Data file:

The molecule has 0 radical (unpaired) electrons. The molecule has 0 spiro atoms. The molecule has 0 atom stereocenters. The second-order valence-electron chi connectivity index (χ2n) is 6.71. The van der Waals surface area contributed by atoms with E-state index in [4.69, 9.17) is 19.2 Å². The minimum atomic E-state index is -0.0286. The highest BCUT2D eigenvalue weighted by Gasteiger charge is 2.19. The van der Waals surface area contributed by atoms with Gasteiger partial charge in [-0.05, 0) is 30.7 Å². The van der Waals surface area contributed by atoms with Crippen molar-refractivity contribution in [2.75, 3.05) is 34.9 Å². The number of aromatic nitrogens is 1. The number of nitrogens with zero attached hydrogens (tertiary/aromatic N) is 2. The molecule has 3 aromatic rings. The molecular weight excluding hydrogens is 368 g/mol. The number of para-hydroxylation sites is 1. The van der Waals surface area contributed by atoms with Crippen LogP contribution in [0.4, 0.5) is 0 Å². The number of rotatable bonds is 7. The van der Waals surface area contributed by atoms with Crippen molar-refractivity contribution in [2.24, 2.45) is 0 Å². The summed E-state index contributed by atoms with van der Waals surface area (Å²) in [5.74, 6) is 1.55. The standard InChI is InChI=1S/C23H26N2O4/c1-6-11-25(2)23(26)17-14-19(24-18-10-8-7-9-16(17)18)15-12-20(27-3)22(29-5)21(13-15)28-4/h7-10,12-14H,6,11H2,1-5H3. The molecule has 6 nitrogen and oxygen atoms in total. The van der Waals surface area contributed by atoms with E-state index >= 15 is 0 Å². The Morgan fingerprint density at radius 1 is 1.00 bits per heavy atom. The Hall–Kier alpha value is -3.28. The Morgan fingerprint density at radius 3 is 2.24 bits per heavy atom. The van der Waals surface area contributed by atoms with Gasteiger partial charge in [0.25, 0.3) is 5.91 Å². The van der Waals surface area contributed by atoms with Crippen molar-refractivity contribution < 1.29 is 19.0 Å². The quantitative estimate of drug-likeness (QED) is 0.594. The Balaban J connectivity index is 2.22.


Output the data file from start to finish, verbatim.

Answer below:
The molecule has 0 radical (unpaired) electrons. The molecule has 0 spiro atoms. The molecule has 0 atom stereocenters. The second-order valence-electron chi connectivity index (χ2n) is 6.71. The van der Waals surface area contributed by atoms with E-state index in [4.69, 9.17) is 19.2 Å². The minimum atomic E-state index is -0.0286. The highest BCUT2D eigenvalue weighted by Gasteiger charge is 2.19. The van der Waals surface area contributed by atoms with Gasteiger partial charge in [-0.05, 0) is 30.7 Å². The van der Waals surface area contributed by atoms with Crippen molar-refractivity contribution in [2.75, 3.05) is 34.9 Å². The number of aromatic nitrogens is 1. The number of nitrogens with zero attached hydrogens (tertiary/aromatic N) is 2. The molecule has 3 aromatic rings. The molecular weight excluding hydrogens is 368 g/mol. The number of para-hydroxylation sites is 1. The van der Waals surface area contributed by atoms with Crippen LogP contribution in [0.4, 0.5) is 0 Å². The number of rotatable bonds is 7. The van der Waals surface area contributed by atoms with Crippen molar-refractivity contribution in [2.24, 2.45) is 0 Å². The summed E-state index contributed by atoms with van der Waals surface area (Å²) in [5.74, 6) is 1.55. The standard InChI is InChI=1S/C23H26N2O4/c1-6-11-25(2)23(26)17-14-19(24-18-10-8-7-9-16(17)18)15-12-20(27-3)22(29-5)21(13-15)28-4/h7-10,12-14H,6,11H2,1-5H3. The molecule has 6 nitrogen and oxygen atoms in total. The van der Waals surface area contributed by atoms with E-state index >= 15 is 0 Å². The Morgan fingerprint density at radius 1 is 1.00 bits per heavy atom. The Hall–Kier alpha value is -3.28. The Morgan fingerprint density at radius 3 is 2.24 bits per heavy atom. The van der Waals surface area contributed by atoms with Gasteiger partial charge in [0.25, 0.3) is 5.91 Å². The van der Waals surface area contributed by atoms with Crippen molar-refractivity contribution < 1.29 is 19.0 Å². The quantitative estimate of drug-likeness (QED) is 0.594. The Balaban J connectivity index is 2.22.